The Black Nazarene
By Richard Deverall
In the center of Manila, queen city of the
Philippines, is a small and cozy church, the Quiapo Church
(pronounced Key-yah-po). Surrounded in downtown manila by eating
places, business establishments and sari-sari (variety)
stores. Quiapo Church is busy day and night. No matter when you
visit that delightful church, Orientals and Occidentals mingle
when they drop in for a visit to the blessed sacrament before
catching their bus out tot he suburbs.
My first visit found me there late in the
afternoon. The blazing sun had already sunk into Manila Bay and
across the waters, Cavite was but a blur on the horizon. inside
Quiapo, I could not quite see everything but in time I noticed a
wooden statue representing Our Lord. Christ was black, very
black! later I was told that Our lord in manila is known as the
Black Nazarene. he is represented there not as a white man, but
as a colored man.
The Black Nazarene dominates the Church.
Those of us who prayed before the statue were black, brown,
yellow and white. Some of us were Orientals. Some Occidentals.
many were mixed up. As the days went on, i continued to visit
Quiapo in Manila. And with the days grew the consciousness that
many of us white folks in the West view our Christian religion
as if it were a "white' religion. certainly, little white
boys and girls in white supremacy countries pray to a
"white' god and see on the altar nothing but
As the day passed in Quiapo, I realized how
shocking it is for people to think in this manner, for over half
the human race is not white. Indeed, on a global basis, white
people are in the minority. particularly is this true in Asia
where people are heavily sunburned, brown, yellow and in some
places very black. Do you wonder that in many Asian countries
the nationalist leaders talk about "white"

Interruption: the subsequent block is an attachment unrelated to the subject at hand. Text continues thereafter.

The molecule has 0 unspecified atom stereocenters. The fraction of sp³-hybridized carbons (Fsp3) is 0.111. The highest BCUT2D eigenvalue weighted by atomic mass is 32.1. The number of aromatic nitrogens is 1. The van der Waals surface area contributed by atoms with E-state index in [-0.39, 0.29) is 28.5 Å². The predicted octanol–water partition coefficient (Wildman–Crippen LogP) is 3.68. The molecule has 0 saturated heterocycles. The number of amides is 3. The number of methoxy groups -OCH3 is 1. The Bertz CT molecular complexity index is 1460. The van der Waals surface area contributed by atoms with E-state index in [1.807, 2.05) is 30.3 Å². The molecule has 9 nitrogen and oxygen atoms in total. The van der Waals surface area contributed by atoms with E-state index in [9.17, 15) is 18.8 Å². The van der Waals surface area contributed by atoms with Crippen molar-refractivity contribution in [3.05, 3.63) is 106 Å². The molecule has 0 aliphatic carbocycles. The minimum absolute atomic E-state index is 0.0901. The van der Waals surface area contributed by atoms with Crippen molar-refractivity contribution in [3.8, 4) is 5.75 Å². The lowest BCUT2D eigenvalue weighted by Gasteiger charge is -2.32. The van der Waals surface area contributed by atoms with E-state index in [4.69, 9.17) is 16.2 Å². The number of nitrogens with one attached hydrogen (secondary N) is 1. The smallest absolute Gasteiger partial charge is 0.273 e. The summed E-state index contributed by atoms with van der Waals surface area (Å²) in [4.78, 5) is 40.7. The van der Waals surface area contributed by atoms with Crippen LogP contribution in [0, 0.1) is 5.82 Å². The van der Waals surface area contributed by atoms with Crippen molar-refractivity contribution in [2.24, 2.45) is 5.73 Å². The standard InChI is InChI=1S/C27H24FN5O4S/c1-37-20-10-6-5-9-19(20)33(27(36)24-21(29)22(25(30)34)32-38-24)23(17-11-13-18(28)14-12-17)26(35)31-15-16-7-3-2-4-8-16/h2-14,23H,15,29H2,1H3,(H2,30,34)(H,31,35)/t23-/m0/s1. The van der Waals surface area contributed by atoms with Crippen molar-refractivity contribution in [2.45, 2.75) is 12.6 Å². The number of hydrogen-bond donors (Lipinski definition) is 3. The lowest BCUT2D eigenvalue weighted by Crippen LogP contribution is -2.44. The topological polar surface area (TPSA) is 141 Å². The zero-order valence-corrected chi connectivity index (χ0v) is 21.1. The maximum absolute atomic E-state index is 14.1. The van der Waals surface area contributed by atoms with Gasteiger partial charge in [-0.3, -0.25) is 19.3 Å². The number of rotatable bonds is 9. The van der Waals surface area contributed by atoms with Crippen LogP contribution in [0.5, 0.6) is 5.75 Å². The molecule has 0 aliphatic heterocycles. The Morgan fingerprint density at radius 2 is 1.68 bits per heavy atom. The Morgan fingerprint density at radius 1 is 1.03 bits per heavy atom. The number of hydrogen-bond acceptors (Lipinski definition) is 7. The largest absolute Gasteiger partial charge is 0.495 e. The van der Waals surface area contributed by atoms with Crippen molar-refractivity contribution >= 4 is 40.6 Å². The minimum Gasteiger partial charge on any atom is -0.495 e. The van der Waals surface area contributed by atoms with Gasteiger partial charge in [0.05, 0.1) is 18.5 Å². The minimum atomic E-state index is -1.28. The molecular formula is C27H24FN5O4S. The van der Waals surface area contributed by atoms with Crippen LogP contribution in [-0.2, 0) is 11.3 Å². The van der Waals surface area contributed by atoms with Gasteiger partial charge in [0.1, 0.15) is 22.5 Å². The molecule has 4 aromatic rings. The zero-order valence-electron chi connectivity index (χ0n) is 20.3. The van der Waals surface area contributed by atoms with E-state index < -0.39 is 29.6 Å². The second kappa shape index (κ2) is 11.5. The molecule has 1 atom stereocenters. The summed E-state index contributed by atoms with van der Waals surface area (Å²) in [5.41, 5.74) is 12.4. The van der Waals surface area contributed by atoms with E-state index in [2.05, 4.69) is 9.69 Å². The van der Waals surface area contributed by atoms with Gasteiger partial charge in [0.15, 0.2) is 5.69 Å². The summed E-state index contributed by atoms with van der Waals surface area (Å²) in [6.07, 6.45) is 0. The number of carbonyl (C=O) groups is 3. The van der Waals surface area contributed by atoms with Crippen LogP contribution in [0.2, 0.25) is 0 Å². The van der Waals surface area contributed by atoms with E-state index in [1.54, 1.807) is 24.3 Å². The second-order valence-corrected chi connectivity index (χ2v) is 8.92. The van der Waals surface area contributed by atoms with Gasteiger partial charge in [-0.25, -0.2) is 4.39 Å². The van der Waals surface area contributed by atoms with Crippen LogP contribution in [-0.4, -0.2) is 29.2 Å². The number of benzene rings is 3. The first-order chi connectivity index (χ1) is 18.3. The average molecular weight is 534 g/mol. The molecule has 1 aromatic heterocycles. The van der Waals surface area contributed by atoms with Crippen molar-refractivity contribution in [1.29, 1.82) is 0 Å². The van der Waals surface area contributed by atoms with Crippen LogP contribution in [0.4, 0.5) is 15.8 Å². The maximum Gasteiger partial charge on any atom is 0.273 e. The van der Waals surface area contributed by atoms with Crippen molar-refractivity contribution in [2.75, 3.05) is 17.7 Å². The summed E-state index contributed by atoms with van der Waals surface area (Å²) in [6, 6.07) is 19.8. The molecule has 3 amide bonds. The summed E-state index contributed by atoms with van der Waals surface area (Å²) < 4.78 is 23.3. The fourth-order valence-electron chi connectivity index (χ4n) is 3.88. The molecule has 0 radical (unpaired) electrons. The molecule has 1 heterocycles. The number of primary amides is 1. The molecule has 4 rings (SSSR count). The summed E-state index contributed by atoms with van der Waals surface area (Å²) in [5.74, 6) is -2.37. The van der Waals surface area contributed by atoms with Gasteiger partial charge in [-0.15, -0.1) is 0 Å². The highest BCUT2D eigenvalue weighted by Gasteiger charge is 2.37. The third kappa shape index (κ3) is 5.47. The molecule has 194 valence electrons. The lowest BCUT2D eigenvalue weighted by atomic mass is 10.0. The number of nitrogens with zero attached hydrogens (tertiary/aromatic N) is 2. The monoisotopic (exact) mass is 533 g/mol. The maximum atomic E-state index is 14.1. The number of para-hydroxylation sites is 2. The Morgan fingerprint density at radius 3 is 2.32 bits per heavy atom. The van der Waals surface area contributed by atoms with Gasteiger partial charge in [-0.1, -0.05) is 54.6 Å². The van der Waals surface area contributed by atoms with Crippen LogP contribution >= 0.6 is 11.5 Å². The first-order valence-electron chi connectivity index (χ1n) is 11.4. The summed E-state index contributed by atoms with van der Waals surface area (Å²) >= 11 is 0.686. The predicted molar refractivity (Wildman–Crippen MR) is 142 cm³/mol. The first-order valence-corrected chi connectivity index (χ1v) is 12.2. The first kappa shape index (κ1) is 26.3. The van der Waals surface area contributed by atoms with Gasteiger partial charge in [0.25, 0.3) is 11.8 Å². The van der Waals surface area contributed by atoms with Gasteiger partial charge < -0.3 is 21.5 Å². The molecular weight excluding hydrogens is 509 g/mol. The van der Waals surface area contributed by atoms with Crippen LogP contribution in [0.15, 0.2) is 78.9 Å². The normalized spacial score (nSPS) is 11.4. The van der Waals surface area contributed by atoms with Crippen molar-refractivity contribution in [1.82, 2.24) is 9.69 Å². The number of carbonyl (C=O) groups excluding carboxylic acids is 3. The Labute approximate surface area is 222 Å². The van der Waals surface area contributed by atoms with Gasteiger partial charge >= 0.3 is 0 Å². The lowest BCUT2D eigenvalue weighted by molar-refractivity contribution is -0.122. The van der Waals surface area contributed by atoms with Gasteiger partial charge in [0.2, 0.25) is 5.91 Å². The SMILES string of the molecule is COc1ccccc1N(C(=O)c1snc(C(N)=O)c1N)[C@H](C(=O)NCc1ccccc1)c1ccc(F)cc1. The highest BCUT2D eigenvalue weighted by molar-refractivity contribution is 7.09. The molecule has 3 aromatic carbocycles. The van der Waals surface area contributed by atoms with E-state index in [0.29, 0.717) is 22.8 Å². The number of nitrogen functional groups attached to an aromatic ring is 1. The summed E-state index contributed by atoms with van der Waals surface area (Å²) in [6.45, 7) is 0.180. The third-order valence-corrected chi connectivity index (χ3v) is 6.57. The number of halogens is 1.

Christianity and try to delude their followers into believing
that no colored man can pray to a "white" God?
As I sat there in Quiapo many times I would
meditate on the life of Our Lord: how he labored as a carpenter;
how He rode a donkey into Jerusalem; how He drove the
monechangers from the temple; how he went out in a vessel with
the fishermen. Never before did I realize that the setting of
the new testament is an Asian setting. it was not taught to me
that way when I was in school. never before did I realize that
Our Lord on earth was born of Asian Jews, was probably somewhat
colored and had black eyes.
When you roam the length and breadth of
colored Asia the most familiar foliage is that of the palm tree,
you see mustard trees, you see men and cargo on donkeys; you
meet the village carpenter and the local potter; and you see the
moneychangers sitting outside the temples. And you learn how
greedy and rapacious they can be. Whether you are in the
Philippines, in Thailand, in Ceylon, or in India, the New
Testament in many ways is given new meaning when you read it in
a hot climate sitting under a palm tree just behind the village
well. . . .
The Black Nazarene in Manila calls to the
white men of the West to erase their color pride and to realize
that God has no color! he is the Supreme being. he is god. All
human beings are subject to god regardless of their race or
their color or national origin. All of us are of equal dignity
before God. like wise Our lord His Son is not really a
"white" Christ nor a "black" Christ, but
From the beautiful city of Manila, the Black
Nazarene calls to all of us. he wants us to realize the truth
which so many of us avoid or deny: men, colored and white, are
brothers of the same Christ; God is the Father of but one human
race. just as God our Father made flowers of diverse colors;
just as God made climates to make leaves green, then yellow,
then brown, so God in His Infinite Goodness used imagination in
fashioning the human race.
Thus God made people a bit different: some
with flat noses, some with long slender noses; some with blue
eyes, some with jet-black eyes; some with yellow hair, some with
brown hair, some with curly black hair. Imagine if you will the
dreadful monotony of the world if everyone were white, blue-eyed
and had nothing but flaxen hair. it would be the same as being
in snowbound Greenland on a sunny day. Happily, Our Creator
provided us with a world which is a riot of color and variated
in form . . . .
One has to travel but a short time to realize
how wonderfully God made the world and the people in it. thus
when I prayed in Quiapo and looked around at the faces, the
eyes, the noses and the beautiful souls of everyone in the
church, i was struck once more with the colorful art God has
used in making His human race!
Source: Richard L.G. Deverall,
well-known journalist, lecturer and writer, has recently
returned after seven years in Asia and the pacific area. For two
years he represented the AFL in Asia. Interracial Review,